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HEPATITIS B VIRUS INTERGENOTYPIC RECOMBINANTS WORLDWIDE: AN OVERVIEW
Araujo, Natalia M. | Date Issued: 2015
Fundação Oswaldo Cruz. Instituto Oswaldo Cruz. Laboratório de Virologia Molecular. Rio de Janeiro, RJ, Brasil.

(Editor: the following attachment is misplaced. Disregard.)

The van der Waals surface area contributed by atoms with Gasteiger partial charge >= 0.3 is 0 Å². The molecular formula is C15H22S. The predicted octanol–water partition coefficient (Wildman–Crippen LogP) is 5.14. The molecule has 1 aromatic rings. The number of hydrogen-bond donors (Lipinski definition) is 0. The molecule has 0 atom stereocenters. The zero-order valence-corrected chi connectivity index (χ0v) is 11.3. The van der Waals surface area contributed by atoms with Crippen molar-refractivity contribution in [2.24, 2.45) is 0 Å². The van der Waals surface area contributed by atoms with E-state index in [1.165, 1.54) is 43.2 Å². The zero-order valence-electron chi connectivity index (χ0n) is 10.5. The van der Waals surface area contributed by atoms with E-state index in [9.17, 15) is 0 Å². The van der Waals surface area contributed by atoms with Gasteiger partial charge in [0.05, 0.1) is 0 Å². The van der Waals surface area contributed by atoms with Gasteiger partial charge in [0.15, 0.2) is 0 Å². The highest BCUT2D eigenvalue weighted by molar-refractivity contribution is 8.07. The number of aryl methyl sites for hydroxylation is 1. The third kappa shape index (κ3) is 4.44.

Novel variants generated by recombination events between different hepatitis B virus (HBV) genotypes have been increasingly documented worldwide, and the role of recombination in the evolutionary history of HBV is of significant research interest. In the present study, large-scale data retrieval and analysis on HBV intergenotypic recombinant genomes were performed. The geographical distribution of HBV recombinants as well as the molecular processes involved in recombination were examined. After review of published data, a total of 436 complete HBV sequences, previously identified as recombinants, were included in the recombination detection analysis. About 60% of HBV recombinants were B/C (n = 179) and C/D (n = 83) hybrids. A/B/C, A/C, A/C/G, A/D, A/E, A/G, B/C/U (U = unknown genotype), C/F, C/G, C/J, D/E, D/F, and F/G hybrids were additionally identified. HBV intergenotypic sequences were reported in almost all geographical regions with similar circulation patterns as their original genotypes, indicating the potential for spreading in a wide range of human populations and developing their own epidemiology. Recombination breakpoints were non-randomly distributed in the genome, and specific favored sites detected, such as within nt 1700–2000 and 2100–2300 regions, which displayed a statistically significant difference in comparison with the remaining genome. Elucidation of the effects of recombination events on the evolutionary history of HBV is critical to understand current and future evolution trends.